NGA’s plan is already sending shock waves throughout the
intelligence community, with concerns that traditional imagery
analysis is at risk of disappearing


ccording to the former intelligence official. The
CIA’s Directorate of Analysis is working to replace some of the
imagery analysis capabilities it fears might be lost under the
reorganization, and it is assembling teams to focus on Russia
and Iran, the former official said.

The CIA declined to comment.

Cardillo has in the past publicly
 for moving toward artificial
intelligence, i
ncluding plans to replace three quarters
of analysts’ tasks with computers. Cardillo is “all in on
[artificial intelligence],” a second source, who does business
with NGA, told FP, while expressing doubt that the
technology is really at the level it needs to be to stand in
for trained human professionals.

Cardillo doesn’t deny the emphasis on advanced technology
but tells FP he “doesn’t like the term ‘artificial
intelligence'” and instead prefers “computer learning and
computer vision.”

“The fundamentals of our job are to take images of the
planet from all sources, some government and some commercial,
and create an understanding of man-made activity around the
globe,” he said. “I’m optimistic about the advances in machine
learning on that part” to track, for example, “a ship in a
port, a plane on a runway.”

‘AI is not able to replace analysts’

artificial intelligence
humanoid robot AILA (artificial intelligence lightweight
android) operates a switchboard during a demonstration by the
German research centre for artificial intelligence at the CeBit
computer fair in Hanover March, 5, 2013.

REUTERS/Fabrizio Bensch

Artificial intelligence is booming, attracting talented
scientists and researchers around the globe. China has invested
billions in developing infrastructure to take advantage of
breakthroughs in the field.

However, the technology remains rudimentary in many
respects, particularly in imagery analysis. “Imagery analysis
is a skill set — you have to be taught,” another former
intelligence analyst told FP. “AI is not able to replace
analysts in this sense, or any other. The capability is not

In the commercial sector, for example, Google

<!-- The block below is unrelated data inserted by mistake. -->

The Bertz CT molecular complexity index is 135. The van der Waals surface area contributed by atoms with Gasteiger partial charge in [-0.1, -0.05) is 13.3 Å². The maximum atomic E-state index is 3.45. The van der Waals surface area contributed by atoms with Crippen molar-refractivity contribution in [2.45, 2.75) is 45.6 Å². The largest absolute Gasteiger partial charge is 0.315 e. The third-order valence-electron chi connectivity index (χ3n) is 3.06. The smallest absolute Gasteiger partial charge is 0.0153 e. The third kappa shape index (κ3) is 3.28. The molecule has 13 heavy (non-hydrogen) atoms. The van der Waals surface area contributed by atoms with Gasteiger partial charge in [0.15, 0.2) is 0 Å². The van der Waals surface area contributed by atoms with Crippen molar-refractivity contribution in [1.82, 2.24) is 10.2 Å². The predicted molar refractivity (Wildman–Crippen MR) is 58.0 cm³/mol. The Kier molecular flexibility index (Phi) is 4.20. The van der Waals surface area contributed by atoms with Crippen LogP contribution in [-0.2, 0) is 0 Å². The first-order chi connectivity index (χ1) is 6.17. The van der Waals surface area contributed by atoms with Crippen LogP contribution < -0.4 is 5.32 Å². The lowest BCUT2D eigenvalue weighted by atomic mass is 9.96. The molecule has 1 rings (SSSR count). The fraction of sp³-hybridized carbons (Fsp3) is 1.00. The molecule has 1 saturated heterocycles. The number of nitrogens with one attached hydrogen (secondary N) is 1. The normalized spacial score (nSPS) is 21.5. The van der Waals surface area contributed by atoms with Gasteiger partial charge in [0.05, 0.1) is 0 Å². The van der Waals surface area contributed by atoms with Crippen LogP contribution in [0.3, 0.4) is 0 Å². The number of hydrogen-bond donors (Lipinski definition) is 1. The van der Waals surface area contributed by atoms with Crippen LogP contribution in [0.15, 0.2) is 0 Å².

was infamously called out

for labeling African-Americans as gorillas via its image
recognition software, and the stakes are much higher in the
intelligence world for such errors.

“We’re well aware of the impact of us making a mistake:
It’s putting troops in danger,” Cardillo said. “We invest
heavily … on testing and evaluation.” If the United States
needs to “employ kinetic force somewhere … no target is struck
until a human analyst affirms that what was automated was
correct. We are not turning over that kind of decision to

Artificial intelligence is improving over time in pattern
recognition and statistical analysis, said Todd Hughes, the
chief technology officer at Next Century Corporation. “This
occurs by giving a system a set of examples or class of objects
that makes intuitive sense to an end user … like
faces, vehicles, weapons, trees, or what have you,” he told FP
in an interview. “It’s actually not that sophisticated.”

Hughes, who previously worked as a program manager at the
Pentagon’s Defense Advanced Research Projects Agency, where he
focused on research into automating imagery analysis, said
machines could be well suited to rote tasks such as scanning
endless numbers of pictures for specific objects. “Humans are
actually not that great at it. Humans have limitations of
attention and fatigue much more quickly than you would think,”
he said. “Machines can go on forever.”

Machines might provide “tools that will help [analysts]
do their jobs more efficiently,” Hughes said, but they wouldn’t
be taking the place of humans working in the intelligence
agencies anytime soon. “To think that there’s going to be some
wholesale replacement … is roughly overstating it,” he

Regardless, for employees at the agency who believe their
jobs are being taken by machines, the concerns about the
reorganization are real. “Morale is very low,” said the source
who does business with NGA.

Cardillo, however, said attrition rates from NGA are
within historical rates. But he acknowledges he could lose
analysts, particularly to private industry, where salaries are

Looking into the future, Cardillo acknowledged the limits
of using computing to replace humans, but he said it’s a matter
of knowing where machine learning can be applied.

“Computers are very good at identifying what is in an
image, but not good at identifying what’s not in an image,” he
said. “To those who say this isn’t working, or we aren’t making
progress, I think we are.”